During the Great Depression folks did what they could with what they had to fill their tummies. They wanted something that would “stick to the ribs”. Farmer’s Breakfast (or poor man’s breakfast) was one such meal.
Grandma Pearl made this often and so did my mom. Why? Because it’s inexpensive, easy, and good. When I think of comfort food, this is on the list.
Now, the 1930’s recipe calls for lard. Yup. LARD. I opted for olive oil, but I suppose bacon grease would be great, too.
Chop up potatoes (a medium sized one for each person you’re feeding) and a couple-few onions. (Couple-few is Grandma Pearl speak for 2-4).
When I dug out my potatoes, I found them staring at me. It was a bit disconcerting.
But, in keeping with the “use what you’ve got” spirit, I cut around the eyes and scrubbed my potatoes well before chopping.
Dump them into the fat of your choosing and let them brown up. Salt to taste. Add pepper if you wanna (but I never wanna…I hate pepper). They’re set when the potatoes are fork soft (when you can stick a fork in them).
As you wait, you can go ahead and slice your sausage. You can use any kind, really. Hot dogs, brats, links, patties…it all works fine. If you’re feeling spicy, grab some chorizo. I picked up some smoked sausage (because that’s what my grandma used and it was on sale…bonus!).
Toss the sausage slices in, letting them get a little brown and crispy.
Now for the eggs. Usually I would use an egg or two for every person eating. But I only had three eggs. Whoops. Oh well. I knew it would still work out okay.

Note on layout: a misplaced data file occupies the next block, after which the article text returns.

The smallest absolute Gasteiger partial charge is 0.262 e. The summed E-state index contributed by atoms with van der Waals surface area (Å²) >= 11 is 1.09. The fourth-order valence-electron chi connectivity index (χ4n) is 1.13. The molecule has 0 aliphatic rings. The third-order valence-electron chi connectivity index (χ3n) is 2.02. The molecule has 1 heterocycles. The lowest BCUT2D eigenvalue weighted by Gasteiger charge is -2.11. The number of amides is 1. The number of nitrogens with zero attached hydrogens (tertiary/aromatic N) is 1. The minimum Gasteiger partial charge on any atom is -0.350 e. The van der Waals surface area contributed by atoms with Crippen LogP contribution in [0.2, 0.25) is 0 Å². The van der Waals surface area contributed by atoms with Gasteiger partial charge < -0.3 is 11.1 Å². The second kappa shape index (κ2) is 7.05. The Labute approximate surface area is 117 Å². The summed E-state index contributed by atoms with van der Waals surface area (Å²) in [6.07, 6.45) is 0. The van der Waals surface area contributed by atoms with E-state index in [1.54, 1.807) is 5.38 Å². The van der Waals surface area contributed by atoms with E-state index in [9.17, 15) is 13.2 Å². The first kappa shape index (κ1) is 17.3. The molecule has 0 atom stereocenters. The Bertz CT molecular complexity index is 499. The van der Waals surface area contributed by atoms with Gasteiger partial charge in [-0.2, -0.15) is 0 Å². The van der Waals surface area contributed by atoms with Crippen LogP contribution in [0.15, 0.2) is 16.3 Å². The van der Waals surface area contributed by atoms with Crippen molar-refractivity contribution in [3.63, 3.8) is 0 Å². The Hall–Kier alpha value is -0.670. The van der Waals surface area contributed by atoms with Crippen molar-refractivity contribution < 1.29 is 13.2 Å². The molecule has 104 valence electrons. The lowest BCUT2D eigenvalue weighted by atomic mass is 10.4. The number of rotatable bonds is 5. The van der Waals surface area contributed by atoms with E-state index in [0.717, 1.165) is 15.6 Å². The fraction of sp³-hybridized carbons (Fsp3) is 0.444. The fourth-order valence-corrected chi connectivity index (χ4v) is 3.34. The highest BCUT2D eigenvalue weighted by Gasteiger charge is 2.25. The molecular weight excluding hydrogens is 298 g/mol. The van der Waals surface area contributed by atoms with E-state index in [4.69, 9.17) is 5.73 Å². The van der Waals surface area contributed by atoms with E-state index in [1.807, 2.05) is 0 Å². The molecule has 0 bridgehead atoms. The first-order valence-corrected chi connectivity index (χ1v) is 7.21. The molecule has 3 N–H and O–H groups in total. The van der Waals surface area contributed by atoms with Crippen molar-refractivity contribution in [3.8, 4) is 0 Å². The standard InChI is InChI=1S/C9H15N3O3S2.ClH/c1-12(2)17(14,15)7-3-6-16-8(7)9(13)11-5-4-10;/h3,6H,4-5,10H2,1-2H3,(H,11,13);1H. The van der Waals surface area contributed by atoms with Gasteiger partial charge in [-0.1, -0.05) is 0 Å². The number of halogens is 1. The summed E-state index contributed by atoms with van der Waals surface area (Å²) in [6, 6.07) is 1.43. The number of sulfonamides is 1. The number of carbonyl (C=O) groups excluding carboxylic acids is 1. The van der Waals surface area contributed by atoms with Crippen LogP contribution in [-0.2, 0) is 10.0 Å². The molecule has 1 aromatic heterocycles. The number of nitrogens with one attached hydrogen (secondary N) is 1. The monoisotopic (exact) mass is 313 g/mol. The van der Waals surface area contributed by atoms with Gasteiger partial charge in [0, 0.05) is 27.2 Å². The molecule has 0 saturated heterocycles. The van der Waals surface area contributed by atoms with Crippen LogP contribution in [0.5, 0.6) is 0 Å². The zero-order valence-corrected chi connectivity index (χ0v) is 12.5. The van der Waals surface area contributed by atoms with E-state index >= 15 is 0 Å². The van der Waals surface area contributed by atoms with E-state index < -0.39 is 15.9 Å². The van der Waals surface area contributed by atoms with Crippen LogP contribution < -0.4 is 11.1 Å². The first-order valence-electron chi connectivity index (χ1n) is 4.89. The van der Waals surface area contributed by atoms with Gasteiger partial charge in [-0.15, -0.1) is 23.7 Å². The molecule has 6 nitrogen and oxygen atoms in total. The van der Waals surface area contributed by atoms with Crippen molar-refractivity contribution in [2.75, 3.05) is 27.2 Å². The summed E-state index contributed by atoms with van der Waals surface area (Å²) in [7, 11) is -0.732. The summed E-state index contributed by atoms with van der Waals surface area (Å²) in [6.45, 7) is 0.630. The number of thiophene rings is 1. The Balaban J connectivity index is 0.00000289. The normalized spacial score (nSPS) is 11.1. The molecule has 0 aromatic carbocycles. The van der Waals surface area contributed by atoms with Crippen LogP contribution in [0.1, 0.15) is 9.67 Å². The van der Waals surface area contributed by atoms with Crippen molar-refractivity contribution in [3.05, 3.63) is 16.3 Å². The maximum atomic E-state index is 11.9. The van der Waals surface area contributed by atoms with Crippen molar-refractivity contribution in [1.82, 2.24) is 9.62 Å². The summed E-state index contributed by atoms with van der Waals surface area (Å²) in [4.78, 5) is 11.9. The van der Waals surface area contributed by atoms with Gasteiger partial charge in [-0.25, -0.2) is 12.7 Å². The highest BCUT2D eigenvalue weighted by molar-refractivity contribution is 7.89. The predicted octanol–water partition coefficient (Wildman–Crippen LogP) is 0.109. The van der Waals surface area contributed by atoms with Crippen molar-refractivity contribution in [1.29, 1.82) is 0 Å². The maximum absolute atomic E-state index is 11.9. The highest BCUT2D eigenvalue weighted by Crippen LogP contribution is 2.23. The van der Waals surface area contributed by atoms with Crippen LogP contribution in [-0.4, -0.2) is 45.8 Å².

Beat your eggs (however many you have and/or choose) in a small bowl with a little milk. Why add milk? Because, during the Depression, milk was added to stretch the eggs a bit. Clever, huh? (all the top cooking sites say not to add milk, by the way…whatevs, you know?)
Now, before you add the egg mixture to your potatoes, onions, and sausage, push all the browning stuff to one side of your pan, leaving an area to scramble your eggs.
Scramble the eggs. When they’re firm, fold them into the other ingredients. Don’t over stir, though. You don’t want to smoosh your eggs.
Voila! You’re ready to eat!
Now, my kids have been asking me to make Farmer’s Breakfast for a few weeks now. It’s been crazy with camp and VBS and the end of school, so I finally had time to make it. How did they like it? 6 out of 6 thumbs up and with bonus fingers and toes up, too. They gobbled it all and were sorry that I’d not made enough for leftovers.
I’d say that was a success.
Oh, and I enjoyed it, too.
In A Cup of Dust (releasing in October!!!!!! EEEEEEEKKKKKKK!) Meemaw (my protagonist’s grandma) makes this dish without sausage (which makes my 10 year old protag a bit disappointed). When you read the book (which I really hope you do), you’ll know exactly what Meemaw’s got cooking.
Okay – I absolutely ADORE Spud and Eggbert. And I am pretty sure I have had this (or something similar) and LOVED it. Will have to make this for the kids at some point (when they are both home, AND when we are not doing the headless chicken thing). And VERY looking forward to October and getting my hands on this (and getting it signed!)
I got my kitchen buddies for my wedding. They make me smile. I’d love to hear what your family thinks of the recipe!
Aw. Joanne, do you even know how you just made me smile? Thank you, friend.